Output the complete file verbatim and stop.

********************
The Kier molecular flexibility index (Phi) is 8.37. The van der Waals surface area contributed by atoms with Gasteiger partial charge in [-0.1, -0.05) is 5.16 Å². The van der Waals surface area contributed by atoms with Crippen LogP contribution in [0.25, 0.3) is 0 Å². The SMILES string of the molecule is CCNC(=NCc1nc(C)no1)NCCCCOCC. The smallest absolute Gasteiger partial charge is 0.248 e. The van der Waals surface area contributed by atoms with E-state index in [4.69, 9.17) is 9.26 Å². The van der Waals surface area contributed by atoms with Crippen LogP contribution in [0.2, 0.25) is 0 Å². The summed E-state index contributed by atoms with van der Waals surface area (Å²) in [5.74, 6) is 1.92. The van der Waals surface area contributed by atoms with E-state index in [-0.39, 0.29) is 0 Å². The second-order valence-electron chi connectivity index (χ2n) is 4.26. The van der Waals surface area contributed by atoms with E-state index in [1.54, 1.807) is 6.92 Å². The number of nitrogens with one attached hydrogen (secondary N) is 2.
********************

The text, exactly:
The Kier molecular flexibility index (Phi) is 8.37. The van der Waals surface area contributed by atoms with Gasteiger partial charge in [-0.1, -0.05) is 5.16 Å². The van der Waals surface area contributed by atoms with Crippen LogP contribution in [0.25, 0.3) is 0 Å². The SMILES string of the molecule is CCNC(=NCc1nc(C)no1)NCCCCOCC. The smallest absolute Gasteiger partial charge is 0.248 e. The van der Waals surface area contributed by atoms with E-state index in [4.69, 9.17) is 9.26 Å². The van der Waals surface area contributed by atoms with Crippen LogP contribution in [0.2, 0.25) is 0 Å². The summed E-state index contributed by atoms with van der Waals surface area (Å²) in [5.74, 6) is 1.92. The van der Waals surface area contributed by atoms with E-state index in [-0.39, 0.29) is 0 Å². The second-order valence-electron chi connectivity index (χ2n) is 4.26. The van der Waals surface area contributed by atoms with E-state index in [1.54, 1.807) is 6.92 Å². The number of nitrogens with one attached hydrogen (secondary N) is 2.